“It’s really exciting for both the Putnam Museum, as well as Royal Neighbors, to be featured in a more public platform,” Marie Young, the new communications manager for Royal Neighbors, said recently. “And to just be part of this incredible movement, to try to remember our history in a more open and honest way. And give us a chance to really reflect on our past and think about how we got to where we are and really celebrate that. “It’s really neat that our history as an organization has been iconic in political advocacy for the women’s right to vote, as well as other efforts to be good neighbors within our communities,” Young said. “The Civic Season is really to help remember our history and then really focus on how we can continue to work towards a more equitable future for all.” “It’s really important to us and it means a lot to us to have the opportunity to remember the women that came before us,” she said. “They had a strong voice and then a strong part of forging our future.” “We can continue to work towards an equitable future not just for us, but for anyone who may still to this day be experiencing discriminatory acts or they don’t have as many freedoms or feel as safe as they should in our world,” Young said. “I think that when we can remember that, about 100 years ago, women couldn’t vote and we had to fight and use our voices to ensure that we were heard and had the rights that we have now, is all so important.”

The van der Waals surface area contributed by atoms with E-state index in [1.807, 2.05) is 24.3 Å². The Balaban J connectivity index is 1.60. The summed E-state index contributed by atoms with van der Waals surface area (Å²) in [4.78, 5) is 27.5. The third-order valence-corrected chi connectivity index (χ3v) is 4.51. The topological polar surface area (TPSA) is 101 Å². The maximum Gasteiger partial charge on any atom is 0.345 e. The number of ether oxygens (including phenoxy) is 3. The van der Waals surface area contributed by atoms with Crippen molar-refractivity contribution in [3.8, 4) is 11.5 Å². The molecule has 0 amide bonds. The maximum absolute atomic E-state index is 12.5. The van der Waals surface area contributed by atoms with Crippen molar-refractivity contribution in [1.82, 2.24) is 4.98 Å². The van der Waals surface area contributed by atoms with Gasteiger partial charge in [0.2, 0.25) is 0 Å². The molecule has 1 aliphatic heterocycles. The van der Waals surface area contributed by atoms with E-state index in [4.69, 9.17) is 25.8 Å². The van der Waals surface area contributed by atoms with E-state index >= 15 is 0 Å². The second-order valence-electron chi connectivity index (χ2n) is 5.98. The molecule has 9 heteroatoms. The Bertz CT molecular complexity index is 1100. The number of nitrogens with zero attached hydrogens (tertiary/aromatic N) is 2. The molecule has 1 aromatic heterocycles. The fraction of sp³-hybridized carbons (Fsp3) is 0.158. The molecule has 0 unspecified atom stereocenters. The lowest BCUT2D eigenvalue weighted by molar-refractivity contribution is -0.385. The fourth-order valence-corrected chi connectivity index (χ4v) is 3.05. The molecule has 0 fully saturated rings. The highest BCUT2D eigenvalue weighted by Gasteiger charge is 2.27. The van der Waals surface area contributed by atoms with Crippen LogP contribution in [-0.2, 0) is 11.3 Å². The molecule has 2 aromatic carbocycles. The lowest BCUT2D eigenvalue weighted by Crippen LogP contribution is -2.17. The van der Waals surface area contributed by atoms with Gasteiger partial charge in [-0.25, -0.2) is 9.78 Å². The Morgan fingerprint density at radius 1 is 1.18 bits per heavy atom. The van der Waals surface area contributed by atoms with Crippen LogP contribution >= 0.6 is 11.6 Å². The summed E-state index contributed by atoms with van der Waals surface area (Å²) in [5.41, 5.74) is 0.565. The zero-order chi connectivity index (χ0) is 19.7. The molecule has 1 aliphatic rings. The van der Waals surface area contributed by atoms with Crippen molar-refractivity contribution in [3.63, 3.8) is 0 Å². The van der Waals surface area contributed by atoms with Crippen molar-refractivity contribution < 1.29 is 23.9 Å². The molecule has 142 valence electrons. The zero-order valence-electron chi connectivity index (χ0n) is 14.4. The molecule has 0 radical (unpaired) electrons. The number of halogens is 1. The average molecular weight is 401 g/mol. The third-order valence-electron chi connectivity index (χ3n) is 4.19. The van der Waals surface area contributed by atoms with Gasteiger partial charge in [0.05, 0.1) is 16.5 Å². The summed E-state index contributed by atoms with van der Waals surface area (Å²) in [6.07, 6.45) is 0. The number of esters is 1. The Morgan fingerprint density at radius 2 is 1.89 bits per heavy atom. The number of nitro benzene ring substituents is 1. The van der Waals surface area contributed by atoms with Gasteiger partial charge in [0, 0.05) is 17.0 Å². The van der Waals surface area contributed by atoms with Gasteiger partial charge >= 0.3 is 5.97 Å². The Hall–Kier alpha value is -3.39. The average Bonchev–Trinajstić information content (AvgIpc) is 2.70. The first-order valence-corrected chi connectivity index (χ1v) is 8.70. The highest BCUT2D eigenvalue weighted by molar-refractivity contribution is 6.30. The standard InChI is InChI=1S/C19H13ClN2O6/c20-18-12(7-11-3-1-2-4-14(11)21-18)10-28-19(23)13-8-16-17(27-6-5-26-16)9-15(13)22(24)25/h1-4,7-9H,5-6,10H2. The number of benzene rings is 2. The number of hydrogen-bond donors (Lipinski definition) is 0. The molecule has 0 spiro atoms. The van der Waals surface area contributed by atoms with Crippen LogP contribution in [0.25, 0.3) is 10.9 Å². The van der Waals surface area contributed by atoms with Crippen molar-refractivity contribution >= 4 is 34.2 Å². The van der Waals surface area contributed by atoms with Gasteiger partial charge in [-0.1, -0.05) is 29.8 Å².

A first for Fourth Wall
Chronicling American history and some of what makes this a complex, great, evolving country have been themes throughout the acclaimed career of Moline filmmakers Kelly and Tammy Rundle, who own Fourth Wall Films. The husband-and-wife team was thrilled to be featured in a June 23 Medium post online from Made by Us, “10 Ways to Bring Our Nation’s Promise to Life this Independence Day.” They were in number 3.
Understand our symbols and how they change.